Ossoff to introduce bill bringing back water handouts at the polls

    During the 2020 election primary voters often waited for hours to cast ballots and volunteers often donated water and snacks to encourage people to stay in line. John McCosh/Georgia Recorder

    Georgia U.S. Sen. Jon Ossoff will introduce legislation this week aiming to restore Georgians’ ability to hand out food and water to voters waiting in lines outside of polling precincts.

    At a virtual press briefing Monday, Ossoff called his Voters’ Access to Water Act a “direct response” to a controversial portion of Senate Bill 202, the expansive elections bill signed by Gov. Brian Kemp in March.

    The state provision Ossoff is targeting makes it a misdemeanor to give anything, including food and water, to a voter within 150 feet of the polling place or 25 feet of any voter standing in line, the same distances from which campaign activity is barred. Georgia’s new law allows but does not require poll workers to make self-serve water stations available at voting sites.

    The federal bill, which staff said will be filed this week, would ban states from prohibiting volunteers from handing out food or water to voters so long as the volunteers are not engaging in political activity and offer the food and drink to every voter. Ossoff said he aims to add his proposal to the For the People Act, a sweeping Democrat-sponsored bill currently stuck in the U.S. Senate after clearing the House in March

    “This is not about partisan politics, this is about decency, basic decency,” Ossoff said. “This is about the health and well-being of a senior citizen who’s being made to wait six hours in line to vote, and allowing a volunteer to hand that senior citizen a bottle of water without facing up to a year in jail.”

    Democrats have called the measure needlessly cruel and say it targets minorities, who are more likely to live in places with long waits to vote.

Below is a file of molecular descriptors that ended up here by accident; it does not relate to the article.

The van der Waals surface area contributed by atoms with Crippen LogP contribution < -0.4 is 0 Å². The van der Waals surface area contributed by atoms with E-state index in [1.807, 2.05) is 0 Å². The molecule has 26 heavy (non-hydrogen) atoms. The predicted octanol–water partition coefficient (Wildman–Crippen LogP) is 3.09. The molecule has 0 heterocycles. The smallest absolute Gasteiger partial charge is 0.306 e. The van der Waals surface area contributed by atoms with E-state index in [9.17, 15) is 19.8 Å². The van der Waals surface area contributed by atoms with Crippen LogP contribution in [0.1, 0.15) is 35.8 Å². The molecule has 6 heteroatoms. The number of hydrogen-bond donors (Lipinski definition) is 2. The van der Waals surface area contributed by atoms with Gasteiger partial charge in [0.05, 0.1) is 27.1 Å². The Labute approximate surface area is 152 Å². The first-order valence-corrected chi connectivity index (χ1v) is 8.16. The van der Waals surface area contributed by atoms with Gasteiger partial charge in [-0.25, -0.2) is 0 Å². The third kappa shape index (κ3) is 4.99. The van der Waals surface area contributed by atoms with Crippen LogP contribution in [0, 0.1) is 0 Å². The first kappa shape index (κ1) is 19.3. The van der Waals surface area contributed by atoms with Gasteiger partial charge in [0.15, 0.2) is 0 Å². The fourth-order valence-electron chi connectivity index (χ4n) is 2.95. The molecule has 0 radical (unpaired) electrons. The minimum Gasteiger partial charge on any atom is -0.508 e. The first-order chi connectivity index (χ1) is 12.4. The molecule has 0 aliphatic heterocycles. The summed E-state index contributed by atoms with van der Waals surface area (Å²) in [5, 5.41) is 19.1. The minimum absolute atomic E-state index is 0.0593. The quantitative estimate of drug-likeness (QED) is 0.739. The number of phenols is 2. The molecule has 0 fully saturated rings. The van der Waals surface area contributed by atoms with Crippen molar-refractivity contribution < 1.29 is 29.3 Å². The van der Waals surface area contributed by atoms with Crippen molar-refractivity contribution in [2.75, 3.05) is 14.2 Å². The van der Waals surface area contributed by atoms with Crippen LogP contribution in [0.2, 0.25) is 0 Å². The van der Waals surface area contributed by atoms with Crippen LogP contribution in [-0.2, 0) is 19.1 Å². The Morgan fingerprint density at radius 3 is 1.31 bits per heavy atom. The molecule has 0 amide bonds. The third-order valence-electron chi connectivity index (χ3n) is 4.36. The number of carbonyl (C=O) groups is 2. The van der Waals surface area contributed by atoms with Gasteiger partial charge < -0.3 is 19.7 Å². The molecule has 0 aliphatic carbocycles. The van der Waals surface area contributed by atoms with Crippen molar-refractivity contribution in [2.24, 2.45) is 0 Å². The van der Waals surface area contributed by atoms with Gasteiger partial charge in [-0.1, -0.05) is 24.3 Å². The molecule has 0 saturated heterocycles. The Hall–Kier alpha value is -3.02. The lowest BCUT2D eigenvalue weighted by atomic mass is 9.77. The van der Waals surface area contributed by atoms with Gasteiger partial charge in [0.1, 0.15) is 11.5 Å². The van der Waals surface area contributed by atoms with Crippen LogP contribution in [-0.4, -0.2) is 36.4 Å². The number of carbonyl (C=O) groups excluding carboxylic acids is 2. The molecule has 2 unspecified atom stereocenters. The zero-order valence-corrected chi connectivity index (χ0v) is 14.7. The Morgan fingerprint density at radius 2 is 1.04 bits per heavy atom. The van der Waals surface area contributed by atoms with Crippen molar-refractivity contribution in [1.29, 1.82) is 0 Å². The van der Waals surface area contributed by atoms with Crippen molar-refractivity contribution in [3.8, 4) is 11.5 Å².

Republicans say the measure simply bars political organizations from trying to curry last-minute favor and accuse Democrats of partisan histrionics.

    “You would think that 150 feet of your currently-protected space for campaigning activities was like the three miles to walk in the snow to school that my father always told me about. Just to be clear, in the bill, it allows for water for grandma,” Rep. Jan Jones, a north Fulton Republican who is the speaker pro tempore, said as the bill was debated in the House in March. 

    The controversy around Georgia’s election law, passed in the wake of former President Donald Trump’s unsupported allegations that the state’s election was stolen from him, which sparked protest at home and at times captured the country’s attention. 

    In March, a Democratic lawmaker was arrested after knocking on Gov. Brian Kemp’s door in protest of the bill, though the local prosecutor declined to pursue charges. Some activists have called for protests of Georgia businesses, but no prominent Democrats have supported such an idea. In April, Major League Baseball decided to move its All-Star game out of Georgia because of the law. 

    Other Republican-led state Legislatures have been eyeing aspects of Georgia’s new election law, though none have so far implemented a measure similar to Georgia’s ban on giving food and drinks.

    Ossoff said Georgia’s law is so extreme it will require congressional intervention, but pledged to also push for federal voting protections like the John Lewis Voting Rights Act.

    Ross Williams
    Before joining the Georgia Recorder, Ross Williams covered local and state government for the Marietta Daily Journal.Williams' reporting took him from City Hall to homeless camps, from the offices of business executives to the living rooms of grieving parents. His work earned recognition from the Georgia Associated Press Media Editors and the Georgia Press Association, including beat reporting, business writing and non-deadline reporting. A native of Cobb County, Williams holds a bachelor’s degree in English from Atlanta's Oglethorpe University and a master’s in journalism from Northwestern University.